Families flock to Musquash Field Day for outdoor adventures

Union Leader Correspondent
February 18. 2018 8:54PM

Carrie Barry of Londonderry and her 5-year-old son Benjamin pick up a scavenger hunt list Saturday morning during the annual Musquash Field Day. (CHRIS GAROFOLO/UNION LEADER CORRESPONDENT)

LONDONDERRY — Each of the past 20 winters, the Londonderry Conservation Commission has hosted its seasonal Musquash Field Day in an effort to promote the town’s 1,000-acre conservation property.

And on a sunny, slightly nippy Saturday morning, dozens of families braved icy trails to partake in the commission’s scheduled festivities. “We have this magnificent Musquash Conservation Area, and it’s an opportunity to expose that to more people,” said Marge Badois, chairman of the conservation commission. She stood near the Hickory Hill Drive entrance to Musquash, one of the largest preservation sites in the region.

“It’s amazing how many people don’t realize this is here. People who have lived here for 30 years still don’t realize we have this great area,” she said.

Those in attendance strolled through the woods with Greg Jordan, a University of New Hampshire Cooperative Extension Natural Resources field specialist and the Rockingham County forester, who spoke of the finer points of timber harvesting and the importance of managing the property.

“There’s a lot of misconceptions and I think it’s all good intentions — they’re worried the forest is being destroyed — but really the forest is pretty resilient,” Jordan said. “A lot of different wildlife need a lot of different habitats, and just having one single uncut forest doesn’t really provide all the wildlife habitats that all our species need in New Hampshire,” he added. “It’s really about managing habitat. Trees are resilient, they grow back.”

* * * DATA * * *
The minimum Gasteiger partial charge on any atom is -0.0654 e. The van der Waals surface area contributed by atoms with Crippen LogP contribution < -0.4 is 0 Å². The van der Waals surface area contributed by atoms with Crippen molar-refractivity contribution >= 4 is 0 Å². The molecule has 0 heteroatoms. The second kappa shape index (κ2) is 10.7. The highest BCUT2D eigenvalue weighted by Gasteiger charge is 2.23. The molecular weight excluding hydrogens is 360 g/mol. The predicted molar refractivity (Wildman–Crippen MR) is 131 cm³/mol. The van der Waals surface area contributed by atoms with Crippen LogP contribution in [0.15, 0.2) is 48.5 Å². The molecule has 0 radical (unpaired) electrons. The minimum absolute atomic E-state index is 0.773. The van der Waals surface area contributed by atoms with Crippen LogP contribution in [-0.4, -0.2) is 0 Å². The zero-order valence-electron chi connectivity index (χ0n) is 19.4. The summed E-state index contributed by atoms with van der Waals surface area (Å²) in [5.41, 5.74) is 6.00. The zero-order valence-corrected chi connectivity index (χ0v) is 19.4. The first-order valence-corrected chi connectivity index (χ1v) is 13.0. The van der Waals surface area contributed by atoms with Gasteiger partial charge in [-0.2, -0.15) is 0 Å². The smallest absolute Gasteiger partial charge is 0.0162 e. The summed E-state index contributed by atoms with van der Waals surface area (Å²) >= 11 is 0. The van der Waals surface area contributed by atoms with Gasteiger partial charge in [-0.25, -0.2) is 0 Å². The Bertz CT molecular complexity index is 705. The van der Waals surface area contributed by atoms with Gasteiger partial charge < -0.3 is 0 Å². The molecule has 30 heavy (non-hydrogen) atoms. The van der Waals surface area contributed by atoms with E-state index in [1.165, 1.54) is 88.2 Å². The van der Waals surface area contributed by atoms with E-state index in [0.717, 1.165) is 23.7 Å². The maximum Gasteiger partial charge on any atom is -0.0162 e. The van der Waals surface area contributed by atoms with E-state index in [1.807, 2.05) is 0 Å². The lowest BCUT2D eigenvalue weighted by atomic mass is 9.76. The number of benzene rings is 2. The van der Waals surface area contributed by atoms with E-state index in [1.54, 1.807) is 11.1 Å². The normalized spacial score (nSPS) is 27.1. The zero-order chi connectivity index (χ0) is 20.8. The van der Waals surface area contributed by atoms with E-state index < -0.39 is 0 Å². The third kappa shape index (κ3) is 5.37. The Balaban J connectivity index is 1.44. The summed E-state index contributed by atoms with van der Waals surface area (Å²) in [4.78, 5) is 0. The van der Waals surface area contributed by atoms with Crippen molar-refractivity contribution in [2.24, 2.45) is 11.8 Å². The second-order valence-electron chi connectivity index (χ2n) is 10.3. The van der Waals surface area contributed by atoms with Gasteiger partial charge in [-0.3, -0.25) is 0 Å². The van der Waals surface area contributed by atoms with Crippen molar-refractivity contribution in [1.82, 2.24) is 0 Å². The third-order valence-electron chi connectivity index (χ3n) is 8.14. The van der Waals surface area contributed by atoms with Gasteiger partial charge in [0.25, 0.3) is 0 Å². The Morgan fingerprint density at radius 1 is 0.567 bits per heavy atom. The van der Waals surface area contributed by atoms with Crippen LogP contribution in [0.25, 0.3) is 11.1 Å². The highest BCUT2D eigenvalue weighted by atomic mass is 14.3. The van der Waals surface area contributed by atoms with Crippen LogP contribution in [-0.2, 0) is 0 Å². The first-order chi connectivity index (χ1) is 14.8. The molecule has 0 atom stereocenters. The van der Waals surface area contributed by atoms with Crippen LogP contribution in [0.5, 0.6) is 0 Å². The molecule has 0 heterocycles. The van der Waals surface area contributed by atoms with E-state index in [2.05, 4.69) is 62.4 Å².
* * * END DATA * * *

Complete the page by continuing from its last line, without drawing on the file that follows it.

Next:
Other bundled-up guests were on-hand to hear local historian David Ellis speak on the centuries-old cellar holes on the property. Those with young children participated in a scavenger hunt, helping the next generation of nature-lovers to identify different animals and landmarks in the forest.

Just shy of a mile into the trail system, a popular junction is The Landing, where hungry hikers stopped for hot dogs and roasted marshmallows over an open fire before continuing onto Porcupine Rock in an attempt to view wildlife who remain during the long New England winters.

Brenda Birdsall, who lives on neighboring Chestnut Hill Drive, has long wanted to know more about the Musquash area. She and her husband Ken have lived by the conservation area for 20 years and had their only other visit spoiled by a springtime barrage of black flies. This year they were home for the field day and decided to swing by with their family. “We’ve lived here all these years, our kids have played back here for hours on end, and other than one time with the black flies, I don’t know much about what’s back here,” she said. In addition to its goal of promoting the Musquash land, Badois said the commission is always looking for more volunteers to help in preserving the complex system of trails. Londonderry Trailways used to create and maintain the nature paths at Musquash over the years, but the group’s focus has largely shifted to the Rail Trail, Badois said.

“I get that — the Rail Trail didn’t exist 10 years ago, so we are trying to replace their efforts and recruit some volunteers who actually use the trails,” she continued. “They’re the best resource because they’re out there frequently and they can tell you when a tree is down or a sign is vandalized.”

The extensive marked system includes more than 20 miles of managed trails. The trails are supervised by the conservation commission and maintained by Londonderry Trailways and volunteers during seasonal work days.

OutdoorsWinter FunLondonderry

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